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The Pledge of Allegiance: What, How, and Why?


Every morning at McQuaid Jesuit, members of the Executive Council read out the Pledge of Allegiance for the student body to recite. McQuaid is definitely not alone in this: the Pledge is a nationwide tradition.

The Pledge of Allegiance was written in 1892 by Baptist preacher and Christian socialist [Ed. Note—and University of Rochester alum] Francis Bellamy, who had been placed in charge of designing a celebration of the 400th anniversary of Columbus’ arrival for schools to carry out all over the country.

His original words were: “I pledge allegiance to my Flag and the Republic for which it stands, one nation, indivisible, with Liberty and Justice for all.” It was a simple way for people to show their respect to America and a reminder not to take their freedoms for granted.

The pledge underwent several revisions in 1923, 1924, and 1954. The 1954 revision is the one recited today, and perhaps the most notable. It added “under God” and officially named it The Pledge of Allegiance.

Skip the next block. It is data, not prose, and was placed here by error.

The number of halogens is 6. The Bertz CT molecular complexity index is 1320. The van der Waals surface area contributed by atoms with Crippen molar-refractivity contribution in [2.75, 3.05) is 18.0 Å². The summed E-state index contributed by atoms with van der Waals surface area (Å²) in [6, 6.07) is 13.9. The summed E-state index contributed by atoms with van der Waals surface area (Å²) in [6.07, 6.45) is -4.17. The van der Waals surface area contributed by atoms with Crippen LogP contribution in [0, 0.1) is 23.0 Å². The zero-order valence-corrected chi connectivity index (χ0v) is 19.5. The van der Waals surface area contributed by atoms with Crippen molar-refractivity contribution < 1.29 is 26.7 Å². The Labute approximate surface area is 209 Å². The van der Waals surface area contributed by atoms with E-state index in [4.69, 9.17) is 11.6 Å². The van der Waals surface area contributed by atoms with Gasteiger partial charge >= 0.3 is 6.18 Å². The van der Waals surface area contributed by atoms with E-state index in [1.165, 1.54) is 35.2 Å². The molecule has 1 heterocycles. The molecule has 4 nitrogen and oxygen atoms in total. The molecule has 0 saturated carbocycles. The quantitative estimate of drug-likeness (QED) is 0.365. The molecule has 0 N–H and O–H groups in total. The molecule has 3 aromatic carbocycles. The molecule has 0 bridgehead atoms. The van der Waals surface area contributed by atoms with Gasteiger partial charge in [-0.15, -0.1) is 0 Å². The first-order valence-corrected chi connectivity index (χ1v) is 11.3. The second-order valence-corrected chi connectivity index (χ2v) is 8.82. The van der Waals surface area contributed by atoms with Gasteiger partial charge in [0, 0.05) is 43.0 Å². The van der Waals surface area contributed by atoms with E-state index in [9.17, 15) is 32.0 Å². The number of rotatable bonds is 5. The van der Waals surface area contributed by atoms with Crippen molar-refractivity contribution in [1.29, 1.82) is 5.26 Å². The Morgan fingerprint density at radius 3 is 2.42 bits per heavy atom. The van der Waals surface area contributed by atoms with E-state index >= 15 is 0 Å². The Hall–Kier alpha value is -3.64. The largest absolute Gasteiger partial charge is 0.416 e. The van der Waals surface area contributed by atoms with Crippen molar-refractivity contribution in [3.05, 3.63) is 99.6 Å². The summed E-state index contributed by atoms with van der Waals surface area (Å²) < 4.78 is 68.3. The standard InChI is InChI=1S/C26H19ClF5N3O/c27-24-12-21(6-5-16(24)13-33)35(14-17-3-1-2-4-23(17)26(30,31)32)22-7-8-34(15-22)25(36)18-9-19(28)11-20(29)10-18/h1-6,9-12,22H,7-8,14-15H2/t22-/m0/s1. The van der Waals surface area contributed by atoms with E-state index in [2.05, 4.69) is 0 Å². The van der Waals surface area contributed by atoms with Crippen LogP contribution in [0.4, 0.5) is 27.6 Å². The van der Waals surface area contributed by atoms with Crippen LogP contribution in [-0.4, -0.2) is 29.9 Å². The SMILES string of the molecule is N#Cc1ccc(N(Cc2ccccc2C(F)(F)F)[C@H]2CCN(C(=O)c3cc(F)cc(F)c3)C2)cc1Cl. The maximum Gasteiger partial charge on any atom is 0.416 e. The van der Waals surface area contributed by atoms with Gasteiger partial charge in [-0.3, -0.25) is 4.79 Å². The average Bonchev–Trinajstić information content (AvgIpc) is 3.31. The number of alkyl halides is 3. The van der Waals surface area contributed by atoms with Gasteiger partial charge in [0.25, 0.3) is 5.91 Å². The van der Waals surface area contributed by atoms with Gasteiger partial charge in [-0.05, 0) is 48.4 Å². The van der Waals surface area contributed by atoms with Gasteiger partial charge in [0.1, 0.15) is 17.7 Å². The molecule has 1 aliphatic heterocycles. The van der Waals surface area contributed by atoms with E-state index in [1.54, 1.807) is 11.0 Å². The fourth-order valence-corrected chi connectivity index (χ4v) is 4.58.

To correctly recite the Pledge, one must stand and face the flag of the United States; remove any non-religious headwear; place their right hand over their heart; and recite the following words: “I pledge allegiance to the flag of the United States of America, and to the republic for which it stands, one nation under God, indivisible, with liberty and justice for all.”

Why does this daily ritual happen so frequently? Well, it can instill patriotism in the people who recite it, and honor the history and values of the United States.

Some say the Pledge violates the First Amendment, which protects freedom of speech and religion, as the Pledge can be seen as forcing a particular viewpoint on students. The inclusion of the phrase “under God” has also been criticized for violating the separation of church and state. [Ed. Note—Bellamy himself chose not to include any religious references, as he believed strongly in that separation.] While it is not mandatory to recite the pledge, peer pressure causes people to do it anyway. The Pledge of Allegiance can also seem a sign of overt nationalism and conformity, sometimes even being compared to totalitarian states that required citizens to swear loyalty to the state.